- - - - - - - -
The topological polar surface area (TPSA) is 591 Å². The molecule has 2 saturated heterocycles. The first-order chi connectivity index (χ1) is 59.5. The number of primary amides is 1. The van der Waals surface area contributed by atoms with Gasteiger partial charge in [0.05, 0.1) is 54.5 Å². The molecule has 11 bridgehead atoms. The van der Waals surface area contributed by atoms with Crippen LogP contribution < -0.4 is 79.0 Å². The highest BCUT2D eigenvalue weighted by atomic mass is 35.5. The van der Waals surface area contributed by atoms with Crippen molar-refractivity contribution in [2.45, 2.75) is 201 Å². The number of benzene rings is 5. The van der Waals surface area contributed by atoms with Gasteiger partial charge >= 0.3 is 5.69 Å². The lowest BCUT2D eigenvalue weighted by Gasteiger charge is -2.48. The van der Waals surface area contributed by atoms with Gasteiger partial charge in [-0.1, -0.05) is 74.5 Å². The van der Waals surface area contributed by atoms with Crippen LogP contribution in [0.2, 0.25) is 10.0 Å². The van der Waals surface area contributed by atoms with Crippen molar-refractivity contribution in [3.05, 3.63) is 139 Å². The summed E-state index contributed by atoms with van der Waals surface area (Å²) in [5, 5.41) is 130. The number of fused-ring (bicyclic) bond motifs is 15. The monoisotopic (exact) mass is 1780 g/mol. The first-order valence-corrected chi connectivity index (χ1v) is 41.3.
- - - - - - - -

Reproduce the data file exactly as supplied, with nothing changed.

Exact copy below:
The topological polar surface area (TPSA) is 591 Å². The molecule has 2 saturated heterocycles. The first-order chi connectivity index (χ1) is 59.5. The number of primary amides is 1. The van der Waals surface area contributed by atoms with Gasteiger partial charge in [0.05, 0.1) is 54.5 Å². The molecule has 11 bridgehead atoms. The van der Waals surface area contributed by atoms with Crippen LogP contribution < -0.4 is 79.0 Å². The highest BCUT2D eigenvalue weighted by atomic mass is 35.5. The van der Waals surface area contributed by atoms with Crippen molar-refractivity contribution in [2.45, 2.75) is 201 Å². The number of benzene rings is 5. The van der Waals surface area contributed by atoms with Gasteiger partial charge >= 0.3 is 5.69 Å². The lowest BCUT2D eigenvalue weighted by Gasteiger charge is -2.48. The van der Waals surface area contributed by atoms with Gasteiger partial charge in [-0.1, -0.05) is 74.5 Å². The van der Waals surface area contributed by atoms with Crippen LogP contribution in [0.2, 0.25) is 10.0 Å². The van der Waals surface area contributed by atoms with Crippen molar-refractivity contribution in [3.05, 3.63) is 139 Å². The summed E-state index contributed by atoms with van der Waals surface area (Å²) in [5, 5.41) is 130. The number of fused-ring (bicyclic) bond motifs is 15. The monoisotopic (exact) mass is 1780 g/mol. The first-order valence-corrected chi connectivity index (χ1v) is 41.3.